Since our discussion began with the issue of colonialism, it makes sense to remain there. As students of history will recognize, the model for Atlantic colonization tended to rely on triangular trade routes. When speaking about international commerce, the term “triangular trade” can refer to any exchange that requires at least three ports. But it’s most infamously known as the basis for the Atlantic Slave Trade. First, slaves were transported from Africa to the Americas to act as cheap labor for the production of raw resources such as sugar, tobacco, and cotton. These resources were then transported to Europe for refinement into textiles, rum, weapons, and other tools. Finally, some of these manufactured products were shipped back to Africa to be bartered for kidnapped slaves. Some ships made the full circuit, a voyage expected to consume an entire calendar year, and aided by the natural gyre current of the North Atlantic. It’s estimated that over twelve million slaves were transported along these routes. Although the Portuguese were by far the largest mover of captive peoples, transporting as many slaves as the next three traffickers combined, Great Britain, France, and Spain were non-negligible in their own efforts to shift large pools of unwilling labor from Africa to the Americas.
Which brings us to Imperial Struggle, Jason Matthews and Ananda Gupta’s spiritual successor to Twilight Struggle. Like its predecessor, Imperial Struggle tackles the topic of international relations, this time through the lens of the colonial race between Great Britain and France. In-game, one’s standing in this race is represented by a number of factors, including ownership of spaces on the board, counters for armies and fleets, and cards that portray everything from historical events to imperial policies. The most visible element is the status of the board’s many spaces, especially once they become the flashpoints in the players’ ongoing struggle for supremacy over Europe, North America, the Caribbean, and India. It isn’t uncommon for some of these spaces to change hands multiple times over the course of a game. There are markets that award trade goods, political spaces for control over local allies such as American Indians or lesser European nations, and military spaces that function as harbors for fleets and forts for hindering a foe’s efforts at expansion.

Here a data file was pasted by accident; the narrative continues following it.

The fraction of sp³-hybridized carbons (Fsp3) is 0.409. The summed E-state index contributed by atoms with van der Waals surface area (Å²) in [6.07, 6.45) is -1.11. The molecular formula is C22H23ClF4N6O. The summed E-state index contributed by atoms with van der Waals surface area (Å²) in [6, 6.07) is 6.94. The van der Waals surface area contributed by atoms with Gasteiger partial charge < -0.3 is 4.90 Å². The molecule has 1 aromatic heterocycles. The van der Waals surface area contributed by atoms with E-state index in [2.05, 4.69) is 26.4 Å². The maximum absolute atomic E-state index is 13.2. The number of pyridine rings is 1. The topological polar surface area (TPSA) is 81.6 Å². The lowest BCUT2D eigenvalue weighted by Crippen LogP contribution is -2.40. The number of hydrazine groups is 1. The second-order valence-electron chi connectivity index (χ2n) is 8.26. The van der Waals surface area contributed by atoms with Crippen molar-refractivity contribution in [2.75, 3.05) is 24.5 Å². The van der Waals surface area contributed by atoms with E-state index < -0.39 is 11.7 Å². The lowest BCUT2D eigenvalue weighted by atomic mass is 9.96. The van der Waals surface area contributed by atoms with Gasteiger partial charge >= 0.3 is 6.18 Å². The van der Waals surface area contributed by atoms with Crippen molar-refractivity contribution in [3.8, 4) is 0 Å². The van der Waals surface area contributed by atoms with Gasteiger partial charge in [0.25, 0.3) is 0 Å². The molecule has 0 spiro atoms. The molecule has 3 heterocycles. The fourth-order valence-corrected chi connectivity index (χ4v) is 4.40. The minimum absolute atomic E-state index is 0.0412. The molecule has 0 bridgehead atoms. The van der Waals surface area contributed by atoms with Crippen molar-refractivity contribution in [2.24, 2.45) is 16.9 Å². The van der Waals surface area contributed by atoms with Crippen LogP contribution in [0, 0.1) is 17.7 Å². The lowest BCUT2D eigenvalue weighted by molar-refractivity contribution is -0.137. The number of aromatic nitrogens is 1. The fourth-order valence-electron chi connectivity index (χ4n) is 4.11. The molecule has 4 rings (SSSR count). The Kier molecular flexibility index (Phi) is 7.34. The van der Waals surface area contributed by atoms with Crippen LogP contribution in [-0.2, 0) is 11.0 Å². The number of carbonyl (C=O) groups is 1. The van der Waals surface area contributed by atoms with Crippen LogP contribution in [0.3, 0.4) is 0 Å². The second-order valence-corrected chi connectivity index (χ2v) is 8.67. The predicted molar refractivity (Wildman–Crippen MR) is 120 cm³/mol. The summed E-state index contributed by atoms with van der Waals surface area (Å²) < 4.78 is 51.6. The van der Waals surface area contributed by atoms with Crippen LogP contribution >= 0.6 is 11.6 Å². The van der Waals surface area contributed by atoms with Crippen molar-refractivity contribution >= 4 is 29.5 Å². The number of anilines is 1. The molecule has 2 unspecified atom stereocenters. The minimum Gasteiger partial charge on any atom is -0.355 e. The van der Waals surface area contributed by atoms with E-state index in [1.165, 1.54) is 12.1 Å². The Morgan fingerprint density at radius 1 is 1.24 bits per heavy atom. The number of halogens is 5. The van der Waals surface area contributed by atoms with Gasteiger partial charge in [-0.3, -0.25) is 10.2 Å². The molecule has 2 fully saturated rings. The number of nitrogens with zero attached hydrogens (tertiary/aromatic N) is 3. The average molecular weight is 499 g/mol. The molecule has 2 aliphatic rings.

Objections to Imperial Struggle on the grounds of “whitewashing” or “erasure” are not without merit. Given the game’s wide-ranging emphasis on the mechanisms of imperial power, including commercial monopolies, one can easily imagine a version of the game that highlights the Atlantic Slave Trade’s triangular nature. Africa is geographically absent from the game, and the slave trade, while present, is limited to one of many tokens that can be earned via control of a space on the map. Specifically, the Slaving Contracts token cuts the cost of a naval squadron in half. In context, this is a considerable but not extreme advantage, as the construction of a squadron is one of the most costly actions an empire can take. It effectually represents all three sides of the triangle being fulfilled, with one’s military costs directly (if circuitously) reduced through a willingness to capture and protect slaving contracts.